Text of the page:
Former Reds pitcher Frank Pastore died on Monday from injuries suffered a month ago.
By HAL MCCOYFS Ohio
Baseball beat writers covering the Cincinnati Reds in the early 1980s slapped a nickname on pitcher Frank Pastore: Mr. Good Wrench.
That’s because Pastore incessantly talked about pitching mechanics and was obsessed over making every wind-up, every stretch, every delivery a picture of pitching perfection.
There was a game early in his career when Pastore struggled in the first inning. He walked the first two batters and manager John McNamara trudged to the mound.
“What the hell is going on?” he asked, his Irish face flushed red, as it did when he was upset.
“I’m working on my mechanics,” said Pastore.
“To hell with the mechanics, just throw a strike,” said McNamara.
Pastore, 55, died Monday in a California hospital from head injuries suffered in a motorcycle crash Nov. 17. His Honda Shadow was struck by a female motorist who swerved into Pastore’s lane on the 210 Foothill Freeway in Duarte, Calif. and he was thrown from his bike.
Pastore suffered critical head injuries and was unconscious when rescuers arrived. He had remained hospitalized since the accident. He was in a coma for a month.
Pastore, a born-again Christian, was a talk show host on KKLA-FM, a Christian radio station. Eerily, on the day of his accident, he talked about the possibility of dying on his motorcycle.
His wife, Gina, authorized the release of the tape on which he said, “You guys know I ride a motorcycle, right? At any moment, especially with the idiot people who cross the diamond lane into my lane, without any blinkers — not that I’m angry about it — at any minute, I could be spread all over the 210.”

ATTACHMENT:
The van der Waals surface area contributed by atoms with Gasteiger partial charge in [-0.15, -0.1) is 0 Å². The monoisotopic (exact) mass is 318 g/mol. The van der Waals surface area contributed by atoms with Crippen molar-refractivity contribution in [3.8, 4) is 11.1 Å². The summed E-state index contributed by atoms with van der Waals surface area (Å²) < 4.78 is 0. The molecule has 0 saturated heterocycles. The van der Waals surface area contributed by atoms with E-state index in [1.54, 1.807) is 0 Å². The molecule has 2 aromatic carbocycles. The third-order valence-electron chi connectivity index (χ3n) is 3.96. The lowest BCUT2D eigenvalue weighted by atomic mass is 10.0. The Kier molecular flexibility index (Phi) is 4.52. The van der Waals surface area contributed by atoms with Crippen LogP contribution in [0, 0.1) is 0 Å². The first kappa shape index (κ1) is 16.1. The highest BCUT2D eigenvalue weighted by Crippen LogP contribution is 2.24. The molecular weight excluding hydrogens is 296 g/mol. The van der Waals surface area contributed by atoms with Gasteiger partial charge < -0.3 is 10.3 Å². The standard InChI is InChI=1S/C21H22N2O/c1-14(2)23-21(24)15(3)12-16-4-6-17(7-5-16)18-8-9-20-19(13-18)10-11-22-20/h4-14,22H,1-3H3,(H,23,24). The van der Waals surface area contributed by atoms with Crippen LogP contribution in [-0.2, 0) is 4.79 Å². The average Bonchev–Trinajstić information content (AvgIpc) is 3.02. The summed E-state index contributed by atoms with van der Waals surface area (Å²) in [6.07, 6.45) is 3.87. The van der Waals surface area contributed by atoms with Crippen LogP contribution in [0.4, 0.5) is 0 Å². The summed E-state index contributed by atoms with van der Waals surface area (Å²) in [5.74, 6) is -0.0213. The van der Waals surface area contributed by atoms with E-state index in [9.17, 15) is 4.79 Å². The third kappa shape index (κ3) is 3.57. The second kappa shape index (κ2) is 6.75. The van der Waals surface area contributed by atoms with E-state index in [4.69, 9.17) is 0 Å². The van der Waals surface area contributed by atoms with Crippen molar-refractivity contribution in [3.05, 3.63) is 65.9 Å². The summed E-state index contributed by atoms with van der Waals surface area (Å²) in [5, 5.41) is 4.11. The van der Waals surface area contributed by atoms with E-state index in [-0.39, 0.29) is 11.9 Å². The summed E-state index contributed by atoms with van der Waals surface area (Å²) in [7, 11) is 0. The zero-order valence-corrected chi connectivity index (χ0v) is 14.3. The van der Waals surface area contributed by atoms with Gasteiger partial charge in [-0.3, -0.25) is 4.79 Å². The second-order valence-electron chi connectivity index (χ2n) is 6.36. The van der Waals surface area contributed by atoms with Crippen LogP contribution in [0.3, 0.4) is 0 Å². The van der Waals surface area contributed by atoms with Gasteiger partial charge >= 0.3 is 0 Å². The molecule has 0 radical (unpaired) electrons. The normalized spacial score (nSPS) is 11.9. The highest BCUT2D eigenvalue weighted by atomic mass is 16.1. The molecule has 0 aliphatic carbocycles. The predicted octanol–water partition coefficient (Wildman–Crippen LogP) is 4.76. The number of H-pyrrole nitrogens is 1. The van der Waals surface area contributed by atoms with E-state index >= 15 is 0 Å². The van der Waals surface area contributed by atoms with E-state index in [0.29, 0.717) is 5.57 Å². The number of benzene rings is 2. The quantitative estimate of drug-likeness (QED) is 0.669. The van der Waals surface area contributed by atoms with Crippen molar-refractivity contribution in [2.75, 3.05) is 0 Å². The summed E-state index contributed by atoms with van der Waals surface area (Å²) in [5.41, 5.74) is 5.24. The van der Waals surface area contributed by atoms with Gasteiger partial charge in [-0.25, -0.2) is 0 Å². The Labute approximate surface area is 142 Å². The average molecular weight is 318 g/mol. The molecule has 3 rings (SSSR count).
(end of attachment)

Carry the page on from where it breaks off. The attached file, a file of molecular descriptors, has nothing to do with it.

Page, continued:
And that’s exactly what happened.
Even the book he wrote was somewhat prophetic: “Shattered: Down, But Not Destroyed.
Pastore graduated from Damien High School in La Verne, Calif. in 1975 and was Cincinnati’s No. 2 draft choice.
He surprisingly made the team out of Class AA in 1979 and worked mostly out of the bullpen that year, going 6-7 with a 4.25 earned run average. And he did make nine starts and the 21-year-old rookie started Game 2 of the NLCS against the Pittsburgh Pirates and lost.
And he met his hero, which became somewhat of a curse for Pastore. Tom Seaver pitched for the Reds at the time and Pastore wanted to be Tom Seaver. Nobody could be Seaver, but Pastore desperately tried. They were inseparable and Pastore picked his brain and tried to rework his pitching style to become a mirror image of the Hall of Fame pitcher.
And it seemed to work in 1980.
Ironcially, Seaver was scheduled to pitch Opening Day 1980, but he came down with the flu. Pastore, 22, was an emergency fill-in to face Atlanta knuckleballer Phil Niekro.
Pastore pitched a complete-game three-hit shutout and didn’t walk a batter as the Reds won, 9-0. In his second start, Pastore pitched another complete game as the Reds started the season 8-and-0.
In fact, Pastore pitched three complete games in his first four starts and it looked as if maybe, just maybe, the Reds did have another Tom Seaver. For the year, Pastore was 13-7 with a 3.27 ERA and nine complete games in his 27 starts.
It was to be the only good year of his short career, a career that ended eight years into it when he retired in 1987 while trying to make a comeback with Texas, but couldn’t get out of Double-A.
He was 4-9 in 1981, then 8-13 (when the Reds lost 101 games in 1982), 9-12 and 3-8 his next three years.
By 1985 Pete Rose was managing the Reds and decided to try Pastore in the bullpen and he was 2-1 with a 3.83 ERA in only 17 appearances. And six of those were starts.
At the end of spring training in 1986 the Reds released him and he was signed by the Minnesota Twins and worked out of the bullpen, finishing 15 games. But they, too, released him and the Rangers signed him for 1987, but sent him to Double-A.
And that’s when, at 28, he retired with a 48-58 record, a 4.29 ERA over 220 major-league games (139 starts) and 22 complete games.
He returned to California and became a student, eventually earning degrees in business administration, philosophy of religion and ethics and political philosophy. He obtained graduate degrees in theology and political science.
His syndicated Christian radio talk show became one of the most popular in the country until his prophetic comments the day of his tragic crash on the very highway where he said he might die.
His survivors include Gina, his wife of 27 years; two adult children, Frank and Christina; and one grandchild.